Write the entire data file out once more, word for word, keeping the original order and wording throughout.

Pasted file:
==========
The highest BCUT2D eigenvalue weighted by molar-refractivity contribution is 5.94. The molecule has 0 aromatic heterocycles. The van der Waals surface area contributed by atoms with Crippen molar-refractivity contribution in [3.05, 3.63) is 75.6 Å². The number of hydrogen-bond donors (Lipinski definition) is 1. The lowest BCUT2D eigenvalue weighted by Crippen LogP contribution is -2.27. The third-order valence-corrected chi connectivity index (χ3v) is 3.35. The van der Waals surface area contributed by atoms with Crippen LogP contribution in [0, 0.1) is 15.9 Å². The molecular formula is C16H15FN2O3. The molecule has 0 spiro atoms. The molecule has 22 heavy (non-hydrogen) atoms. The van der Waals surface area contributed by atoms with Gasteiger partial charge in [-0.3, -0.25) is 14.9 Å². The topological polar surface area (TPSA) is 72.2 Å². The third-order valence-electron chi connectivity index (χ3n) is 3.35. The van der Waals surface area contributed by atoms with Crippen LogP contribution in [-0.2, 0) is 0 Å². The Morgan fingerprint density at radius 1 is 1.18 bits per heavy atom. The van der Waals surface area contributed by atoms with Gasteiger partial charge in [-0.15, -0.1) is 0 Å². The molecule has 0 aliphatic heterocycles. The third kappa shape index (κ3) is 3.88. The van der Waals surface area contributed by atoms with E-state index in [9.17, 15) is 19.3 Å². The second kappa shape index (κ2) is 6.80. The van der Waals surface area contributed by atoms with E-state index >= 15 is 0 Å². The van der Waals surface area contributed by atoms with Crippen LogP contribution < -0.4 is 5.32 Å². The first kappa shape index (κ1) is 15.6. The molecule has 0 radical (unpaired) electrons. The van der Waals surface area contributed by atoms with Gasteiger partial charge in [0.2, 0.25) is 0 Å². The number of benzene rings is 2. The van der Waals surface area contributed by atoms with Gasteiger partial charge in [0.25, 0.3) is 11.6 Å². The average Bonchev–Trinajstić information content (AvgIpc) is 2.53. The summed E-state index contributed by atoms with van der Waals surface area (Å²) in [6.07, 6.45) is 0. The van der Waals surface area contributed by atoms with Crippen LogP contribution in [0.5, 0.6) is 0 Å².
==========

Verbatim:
The highest BCUT2D eigenvalue weighted by molar-refractivity contribution is 5.94. The molecule has 0 aromatic heterocycles. The van der Waals surface area contributed by atoms with Crippen molar-refractivity contribution in [3.05, 3.63) is 75.6 Å². The number of hydrogen-bond donors (Lipinski definition) is 1. The lowest BCUT2D eigenvalue weighted by Crippen LogP contribution is -2.27. The third-order valence-corrected chi connectivity index (χ3v) is 3.35. The van der Waals surface area contributed by atoms with Crippen LogP contribution in [0, 0.1) is 15.9 Å². The molecular formula is C16H15FN2O3. The molecule has 0 spiro atoms. The molecule has 22 heavy (non-hydrogen) atoms. The van der Waals surface area contributed by atoms with Gasteiger partial charge in [-0.3, -0.25) is 14.9 Å². The topological polar surface area (TPSA) is 72.2 Å². The third-order valence-electron chi connectivity index (χ3n) is 3.35. The van der Waals surface area contributed by atoms with Crippen LogP contribution in [-0.2, 0) is 0 Å². The Morgan fingerprint density at radius 1 is 1.18 bits per heavy atom. The van der Waals surface area contributed by atoms with Gasteiger partial charge in [-0.15, -0.1) is 0 Å². The molecule has 0 aliphatic heterocycles. The third kappa shape index (κ3) is 3.88. The van der Waals surface area contributed by atoms with E-state index in [9.17, 15) is 19.3 Å². The second kappa shape index (κ2) is 6.80. The van der Waals surface area contributed by atoms with E-state index >= 15 is 0 Å². The van der Waals surface area contributed by atoms with Crippen LogP contribution < -0.4 is 5.32 Å². The first kappa shape index (κ1) is 15.6. The molecule has 0 radical (unpaired) electrons. The van der Waals surface area contributed by atoms with Gasteiger partial charge in [0.2, 0.25) is 0 Å². The number of benzene rings is 2. The van der Waals surface area contributed by atoms with Gasteiger partial charge in [0.25, 0.3) is 11.6 Å². The average Bonchev–Trinajstić information content (AvgIpc) is 2.53. The summed E-state index contributed by atoms with van der Waals surface area (Å²) in [6.07, 6.45) is 0. The van der Waals surface area contributed by atoms with Crippen LogP contribution in [0.5, 0.6) is 0 Å².